What is NPS, and why is it so important?

What is NPS, and why is it so important?

Net Promoter Score (NPS) is a metric used in customer experience programs to track customer loyalty. Customers are the lifeblood of any business, and without satisfied customers, you won’t have a profitable organization.

A Forrester study shows that businesses that invest heavily in customer experience achieve a 1.6x higher brand awareness, almost 2x better order value, 1.7x customer retention, and 1.6x higher customer satisfaction. Measuring customer satisfaction and loyalty are vital to accelerating business growth. NPS is the industry-standard system to measure loyalty, improve retention and business revenue.

What is NPS?

An NPS survey consists of a single question to your customers following an interaction (phone, email, live chat).

How likely are you to recommend [Brand Name] to a friend?

The customer responds with a score between 0 (unlikely) and 10 (very likely).

To calculate the NPS score, you subtract the percentage of detractors from the percentage of promoters. A detractor is someone who scores the company between 0 and 6, and a promoter gives a score of 9 or 10. Scores 7 and 8 are considered neutral or passive and not included in the NPS calculation.

A positive score indicates more promoters than detractors, while a negative score implies a higher volume of detractors. If your business moves in the right direction, NPS will incrementally grow.

Let’s imagine 45 customers respond with a score of 9 or 10, 30 with a 7 or 8 and 25 between 0 and 6. NPS calculates as below.

100 * (45% – 25%) = 20

Industries tend to have their own benchmarks for NPS based on the customer profile within the sector.

Typically, companies ask further questions following an NPS response to gather feedback. That will usually include customer comments that can help categorize the result into more specific categories, such as product, website, or service-related feedback. 

How to use your NPS score

While NPS is a reasonable customer experience indicator, it can become skewed if you group customers at different stages in their lifecycle. For example, an e-commerce retailer collects NPS data during initial customer contact, technical support interactions, and product delivery. The customer can have different experiences at each of those points. If you ask the NPS question following a technical support call, that does not mean the customer is dissatisfied with delivery as they are different data collection points.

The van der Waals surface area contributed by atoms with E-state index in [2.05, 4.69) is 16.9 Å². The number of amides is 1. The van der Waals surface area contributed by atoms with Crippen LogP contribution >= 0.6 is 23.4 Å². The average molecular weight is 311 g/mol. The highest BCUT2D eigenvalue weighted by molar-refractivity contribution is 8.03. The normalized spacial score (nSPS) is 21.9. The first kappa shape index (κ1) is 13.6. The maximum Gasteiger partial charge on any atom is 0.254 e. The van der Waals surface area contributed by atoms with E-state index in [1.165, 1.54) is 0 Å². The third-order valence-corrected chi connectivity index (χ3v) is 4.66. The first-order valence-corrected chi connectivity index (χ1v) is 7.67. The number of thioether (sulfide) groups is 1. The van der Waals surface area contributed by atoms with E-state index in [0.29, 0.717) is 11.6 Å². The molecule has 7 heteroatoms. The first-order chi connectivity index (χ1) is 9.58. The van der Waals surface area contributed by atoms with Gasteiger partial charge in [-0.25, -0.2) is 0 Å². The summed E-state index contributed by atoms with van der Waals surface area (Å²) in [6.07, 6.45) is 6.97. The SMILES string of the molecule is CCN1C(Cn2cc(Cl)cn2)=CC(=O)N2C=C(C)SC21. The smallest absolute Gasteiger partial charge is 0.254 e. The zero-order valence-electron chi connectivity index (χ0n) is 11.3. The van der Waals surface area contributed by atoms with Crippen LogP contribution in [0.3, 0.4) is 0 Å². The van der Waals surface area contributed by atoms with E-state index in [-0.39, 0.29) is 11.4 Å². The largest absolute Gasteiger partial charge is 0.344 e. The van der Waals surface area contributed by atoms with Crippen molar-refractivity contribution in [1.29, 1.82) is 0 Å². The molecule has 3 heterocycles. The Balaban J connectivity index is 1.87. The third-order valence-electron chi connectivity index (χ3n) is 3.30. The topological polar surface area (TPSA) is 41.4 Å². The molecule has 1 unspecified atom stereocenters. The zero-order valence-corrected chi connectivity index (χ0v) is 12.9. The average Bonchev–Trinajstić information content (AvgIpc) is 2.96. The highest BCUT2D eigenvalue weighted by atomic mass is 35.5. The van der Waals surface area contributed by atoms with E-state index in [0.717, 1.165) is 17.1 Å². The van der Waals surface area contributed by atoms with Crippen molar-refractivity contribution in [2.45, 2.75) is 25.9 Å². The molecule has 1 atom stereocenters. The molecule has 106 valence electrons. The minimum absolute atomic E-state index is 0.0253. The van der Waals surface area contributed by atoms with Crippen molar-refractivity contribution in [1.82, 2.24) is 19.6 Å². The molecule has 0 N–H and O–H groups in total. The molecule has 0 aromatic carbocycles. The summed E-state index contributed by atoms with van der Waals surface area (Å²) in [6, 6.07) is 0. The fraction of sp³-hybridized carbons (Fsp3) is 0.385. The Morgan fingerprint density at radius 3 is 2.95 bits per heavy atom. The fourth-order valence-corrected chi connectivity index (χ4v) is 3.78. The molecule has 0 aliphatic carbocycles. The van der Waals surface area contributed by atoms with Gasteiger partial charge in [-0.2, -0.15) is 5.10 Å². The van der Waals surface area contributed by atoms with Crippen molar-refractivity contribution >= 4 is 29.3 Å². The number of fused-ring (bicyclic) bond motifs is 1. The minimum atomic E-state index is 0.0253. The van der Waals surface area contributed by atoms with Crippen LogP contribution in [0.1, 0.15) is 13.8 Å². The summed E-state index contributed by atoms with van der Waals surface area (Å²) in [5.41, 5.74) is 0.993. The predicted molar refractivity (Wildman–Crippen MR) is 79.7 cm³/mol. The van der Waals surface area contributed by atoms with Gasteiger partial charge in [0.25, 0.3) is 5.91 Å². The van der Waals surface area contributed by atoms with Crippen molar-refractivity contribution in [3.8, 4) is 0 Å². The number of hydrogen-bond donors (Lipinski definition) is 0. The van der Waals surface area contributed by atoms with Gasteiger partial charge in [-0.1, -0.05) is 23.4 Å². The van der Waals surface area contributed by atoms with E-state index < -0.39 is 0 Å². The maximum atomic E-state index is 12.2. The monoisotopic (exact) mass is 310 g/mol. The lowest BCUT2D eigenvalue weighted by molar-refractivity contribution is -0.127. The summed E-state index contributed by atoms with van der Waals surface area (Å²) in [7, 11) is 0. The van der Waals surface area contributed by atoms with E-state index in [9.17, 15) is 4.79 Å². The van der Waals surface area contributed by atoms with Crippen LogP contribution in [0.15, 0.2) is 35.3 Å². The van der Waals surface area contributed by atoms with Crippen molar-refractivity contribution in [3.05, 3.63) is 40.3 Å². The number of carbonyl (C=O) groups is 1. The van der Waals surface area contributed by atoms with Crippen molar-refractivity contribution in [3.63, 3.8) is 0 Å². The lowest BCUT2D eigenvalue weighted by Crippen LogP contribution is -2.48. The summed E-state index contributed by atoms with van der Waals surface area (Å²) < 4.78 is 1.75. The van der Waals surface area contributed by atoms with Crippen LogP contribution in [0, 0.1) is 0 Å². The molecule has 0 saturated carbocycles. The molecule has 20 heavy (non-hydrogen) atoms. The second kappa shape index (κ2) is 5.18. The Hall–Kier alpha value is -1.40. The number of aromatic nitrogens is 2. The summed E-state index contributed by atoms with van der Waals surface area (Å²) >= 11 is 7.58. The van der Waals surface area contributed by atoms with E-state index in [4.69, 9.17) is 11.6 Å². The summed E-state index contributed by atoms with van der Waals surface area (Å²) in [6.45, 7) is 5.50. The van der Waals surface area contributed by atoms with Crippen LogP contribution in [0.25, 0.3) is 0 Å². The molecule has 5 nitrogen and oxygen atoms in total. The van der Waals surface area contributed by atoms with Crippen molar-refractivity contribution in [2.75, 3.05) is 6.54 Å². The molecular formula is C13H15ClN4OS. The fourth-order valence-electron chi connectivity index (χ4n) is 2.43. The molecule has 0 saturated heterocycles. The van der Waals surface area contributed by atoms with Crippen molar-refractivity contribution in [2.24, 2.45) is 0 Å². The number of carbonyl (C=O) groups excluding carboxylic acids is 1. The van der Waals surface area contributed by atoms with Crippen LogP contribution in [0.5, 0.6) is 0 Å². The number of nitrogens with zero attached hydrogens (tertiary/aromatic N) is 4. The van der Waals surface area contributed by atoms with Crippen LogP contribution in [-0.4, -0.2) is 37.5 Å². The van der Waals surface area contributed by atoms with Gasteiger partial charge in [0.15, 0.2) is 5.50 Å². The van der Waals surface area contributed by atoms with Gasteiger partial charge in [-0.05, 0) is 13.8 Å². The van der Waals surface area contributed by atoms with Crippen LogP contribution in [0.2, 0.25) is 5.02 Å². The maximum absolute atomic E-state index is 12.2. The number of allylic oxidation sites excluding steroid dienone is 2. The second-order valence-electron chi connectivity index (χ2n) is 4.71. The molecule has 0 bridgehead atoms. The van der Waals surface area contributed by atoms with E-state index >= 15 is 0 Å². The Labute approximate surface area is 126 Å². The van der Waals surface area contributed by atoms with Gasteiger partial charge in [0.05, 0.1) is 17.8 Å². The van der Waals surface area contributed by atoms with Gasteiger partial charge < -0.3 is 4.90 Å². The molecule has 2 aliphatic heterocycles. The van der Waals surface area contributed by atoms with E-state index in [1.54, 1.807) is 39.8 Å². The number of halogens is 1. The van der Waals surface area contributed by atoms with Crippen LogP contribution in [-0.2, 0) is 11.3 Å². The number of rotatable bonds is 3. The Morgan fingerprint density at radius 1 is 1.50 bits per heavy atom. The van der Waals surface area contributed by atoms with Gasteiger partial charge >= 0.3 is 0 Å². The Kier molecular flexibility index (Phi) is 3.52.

For more valuable results, segment NPS scores by the customer journey stages. Other measures such as Customer Satisfaction Score (CSAT) and Customer Effort Score (CES) are sometimes used alongside NPS but are not widely recognized industry standards.

Reducing Churn with NPS

Retaining customers is far less expensive than finding new ones. Ideally, clients will remember your brand the next time they need a product like yours, especially if it’s out-of-the-box. Subscription-based and SaaS businesses rely on renewing customers and working with the brand.

NPS serves as an early warning system for customers who may be about to leave. When consumers are unhappy, they can use your NPS survey to offer negative feedback. Your account managers and customer service representatives can be alerted to a disgruntled client before churn happens if this survey is integrated with your CRM. Remember that only one out of every 26 dissatisfied customers will write a bad review, so it’s critical to respond to those customers who have taken the time to express their dissatisfaction.

Show a dedication to customer success

Your consumers need to realize that you care about them. NPS supports your business by proactively asking for client input to showcase this investment, which indicates that you care about enhancing their future experience.

If many customers complain about the same product or service, do an investigation and present them with a clear response. Don’t make promises you can’t fulfil, and be honest when things go wrong. Customers value sincerity since it demonstrates that you care about their needs.

More than customer service staff can benefit from NPS data. It would be beneficial for developers to understand what customers think about new features and changes. They may utilize this information to fix a failing product or generate fresh ideas while building a new version. 


Even though NPS is a basic question, it can be utilized in various ways by organizations of any size to enhance customer experience, minimize churn, and increase the number of satisfied customers who advocate for their brand.

When your customers have a better overall experience with your company, they are more inclined to spread the word about it to their contacts, leading to faster growth for your company. Focusing on NPS can create an excellent foundation for success.

Messangi allows you to capture customer feedback through the different channels SMS, WhatsApp and RCS. Contact Messangi today to start your NPS journey.

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